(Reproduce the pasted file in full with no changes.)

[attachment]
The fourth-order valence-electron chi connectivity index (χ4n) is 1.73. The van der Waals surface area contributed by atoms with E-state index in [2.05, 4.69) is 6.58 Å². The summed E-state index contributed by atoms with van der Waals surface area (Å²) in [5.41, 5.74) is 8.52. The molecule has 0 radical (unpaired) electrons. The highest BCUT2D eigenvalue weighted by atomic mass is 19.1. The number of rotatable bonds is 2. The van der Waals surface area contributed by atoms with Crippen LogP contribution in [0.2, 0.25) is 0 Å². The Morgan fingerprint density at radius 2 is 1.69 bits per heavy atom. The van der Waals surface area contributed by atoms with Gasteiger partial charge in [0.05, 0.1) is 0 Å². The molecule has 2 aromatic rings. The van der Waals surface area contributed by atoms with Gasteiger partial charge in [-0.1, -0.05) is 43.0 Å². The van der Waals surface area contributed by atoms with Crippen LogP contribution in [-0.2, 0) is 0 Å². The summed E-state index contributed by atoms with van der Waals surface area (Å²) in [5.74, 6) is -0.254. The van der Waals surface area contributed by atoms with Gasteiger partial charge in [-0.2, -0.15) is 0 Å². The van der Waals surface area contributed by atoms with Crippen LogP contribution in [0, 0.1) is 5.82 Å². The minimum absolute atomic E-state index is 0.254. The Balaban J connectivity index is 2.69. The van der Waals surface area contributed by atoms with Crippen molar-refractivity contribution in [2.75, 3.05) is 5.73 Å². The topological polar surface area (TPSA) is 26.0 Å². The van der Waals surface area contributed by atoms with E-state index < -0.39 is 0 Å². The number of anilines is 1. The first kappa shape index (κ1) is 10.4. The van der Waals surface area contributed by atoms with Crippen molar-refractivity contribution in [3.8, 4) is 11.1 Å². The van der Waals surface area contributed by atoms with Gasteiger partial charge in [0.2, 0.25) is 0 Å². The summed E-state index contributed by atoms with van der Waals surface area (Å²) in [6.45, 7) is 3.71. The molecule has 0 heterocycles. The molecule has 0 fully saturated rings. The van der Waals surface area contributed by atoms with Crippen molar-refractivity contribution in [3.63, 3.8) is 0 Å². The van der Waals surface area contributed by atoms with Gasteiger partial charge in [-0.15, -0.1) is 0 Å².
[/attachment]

The fourth-order valence-electron chi connectivity index (χ4n) is 1.73. The van der Waals surface area contributed by atoms with E-state index in [2.05, 4.69) is 6.58 Å². The summed E-state index contributed by atoms with van der Waals surface area (Å²) in [5.41, 5.74) is 8.52. The molecule has 0 radical (unpaired) electrons. The highest BCUT2D eigenvalue weighted by atomic mass is 19.1. The number of rotatable bonds is 2. The van der Waals surface area contributed by atoms with Crippen LogP contribution in [0.2, 0.25) is 0 Å². The Morgan fingerprint density at radius 2 is 1.69 bits per heavy atom. The van der Waals surface area contributed by atoms with Gasteiger partial charge in [0.05, 0.1) is 0 Å². The molecule has 2 aromatic rings. The van der Waals surface area contributed by atoms with Gasteiger partial charge in [-0.1, -0.05) is 43.0 Å². The van der Waals surface area contributed by atoms with Crippen LogP contribution in [-0.2, 0) is 0 Å². The summed E-state index contributed by atoms with van der Waals surface area (Å²) in [5.74, 6) is -0.254. The van der Waals surface area contributed by atoms with Gasteiger partial charge in [-0.2, -0.15) is 0 Å². The van der Waals surface area contributed by atoms with Crippen LogP contribution in [0, 0.1) is 5.82 Å². The minimum absolute atomic E-state index is 0.254. The Balaban J connectivity index is 2.69. The van der Waals surface area contributed by atoms with Crippen molar-refractivity contribution in [2.75, 3.05) is 5.73 Å². The topological polar surface area (TPSA) is 26.0 Å². The van der Waals surface area contributed by atoms with E-state index < -0.39 is 0 Å². The number of anilines is 1. The first kappa shape index (κ1) is 10.4. The van der Waals surface area contributed by atoms with Crippen molar-refractivity contribution in [3.8, 4) is 11.1 Å². The van der Waals surface area contributed by atoms with Gasteiger partial charge in [0.2, 0.25) is 0 Å². The summed E-state index contributed by atoms with van der Waals surface area (Å²) in [6.45, 7) is 3.71. The molecule has 0 heterocycles. The molecule has 0 fully saturated rings. The van der Waals surface area contributed by atoms with Crippen molar-refractivity contribution in [3.63, 3.8) is 0 Å². The van der Waals surface area contributed by atoms with Gasteiger partial charge in [-0.15, -0.1) is 0 Å².